Seventy years ago, Pacific Historical Review published one of the journal’s first “special issues,” looking back on the California Gold Rush. The special issue came at a significant transitional moment in the study of the Gold Rush. In the late 1940s, historians had begun to turn away from nationalist and celebratory accounts of the Gold Rush and toward more critical perspectives. The influence of the World War II was acute, particularly in encouraging a more international perspective on the Gold Rush. (The full text of the 1949 special issue, “Rushing for Gold,” is available at http://phr.ucpress.edu/content/18/1.)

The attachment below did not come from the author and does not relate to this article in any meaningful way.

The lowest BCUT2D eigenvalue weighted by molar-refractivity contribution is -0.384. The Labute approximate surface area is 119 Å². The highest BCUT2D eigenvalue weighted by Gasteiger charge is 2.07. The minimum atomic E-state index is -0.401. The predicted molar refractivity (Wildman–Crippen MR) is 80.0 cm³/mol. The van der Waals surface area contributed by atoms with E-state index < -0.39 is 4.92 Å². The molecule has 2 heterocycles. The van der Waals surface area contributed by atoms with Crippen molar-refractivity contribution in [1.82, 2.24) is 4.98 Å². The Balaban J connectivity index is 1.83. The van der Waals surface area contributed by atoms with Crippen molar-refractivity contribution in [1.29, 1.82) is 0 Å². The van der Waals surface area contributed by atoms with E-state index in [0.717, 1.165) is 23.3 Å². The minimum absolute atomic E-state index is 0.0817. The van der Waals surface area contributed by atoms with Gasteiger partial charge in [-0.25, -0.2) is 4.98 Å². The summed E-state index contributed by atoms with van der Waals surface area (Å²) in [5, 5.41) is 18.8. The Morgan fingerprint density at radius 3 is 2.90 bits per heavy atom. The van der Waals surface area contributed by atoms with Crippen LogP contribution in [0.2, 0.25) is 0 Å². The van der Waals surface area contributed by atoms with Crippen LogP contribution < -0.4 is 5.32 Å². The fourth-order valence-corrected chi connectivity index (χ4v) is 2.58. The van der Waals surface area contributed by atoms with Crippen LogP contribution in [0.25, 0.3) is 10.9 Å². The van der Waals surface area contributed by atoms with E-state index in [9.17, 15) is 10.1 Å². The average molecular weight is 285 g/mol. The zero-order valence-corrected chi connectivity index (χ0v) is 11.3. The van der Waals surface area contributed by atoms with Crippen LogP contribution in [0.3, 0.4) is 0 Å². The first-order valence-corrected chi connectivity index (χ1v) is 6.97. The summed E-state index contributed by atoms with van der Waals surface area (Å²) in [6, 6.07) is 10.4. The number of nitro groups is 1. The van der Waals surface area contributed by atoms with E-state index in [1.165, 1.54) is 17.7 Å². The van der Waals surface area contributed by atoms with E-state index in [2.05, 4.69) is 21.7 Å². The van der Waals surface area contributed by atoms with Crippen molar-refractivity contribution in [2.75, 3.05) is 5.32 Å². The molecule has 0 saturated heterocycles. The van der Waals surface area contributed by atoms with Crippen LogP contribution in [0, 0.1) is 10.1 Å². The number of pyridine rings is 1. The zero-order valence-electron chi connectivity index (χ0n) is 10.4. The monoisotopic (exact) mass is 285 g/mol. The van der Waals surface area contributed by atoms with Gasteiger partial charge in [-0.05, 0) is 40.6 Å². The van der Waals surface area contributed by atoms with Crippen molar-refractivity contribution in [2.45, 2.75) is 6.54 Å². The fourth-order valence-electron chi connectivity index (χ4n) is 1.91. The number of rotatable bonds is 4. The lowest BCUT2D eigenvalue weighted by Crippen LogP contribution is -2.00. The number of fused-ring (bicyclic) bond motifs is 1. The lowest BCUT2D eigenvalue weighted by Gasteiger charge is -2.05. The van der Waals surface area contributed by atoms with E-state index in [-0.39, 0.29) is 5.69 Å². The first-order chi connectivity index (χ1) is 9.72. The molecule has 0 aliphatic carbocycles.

Rushing for Gold Redux
Andrew C. Isenberg is the Hall Distinguished Professor of American History at the University of Kansas. He was guest editor of Pacific Historical Review’s 2017 special issue, “Alternative Wests: Rethinking Manifest Destiny,” and is the author, among other books, of The California Gold Rush: A Brief History with Documents (Boston: Bedford/St. Martins, 2018).
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Andrew C. Isenberg; Rushing for Gold Redux. Pacific Historical Review 1 May 2019; 88 (2): 336–344. doi: https://doi.org/10.1525/phr.2019.88.2.336
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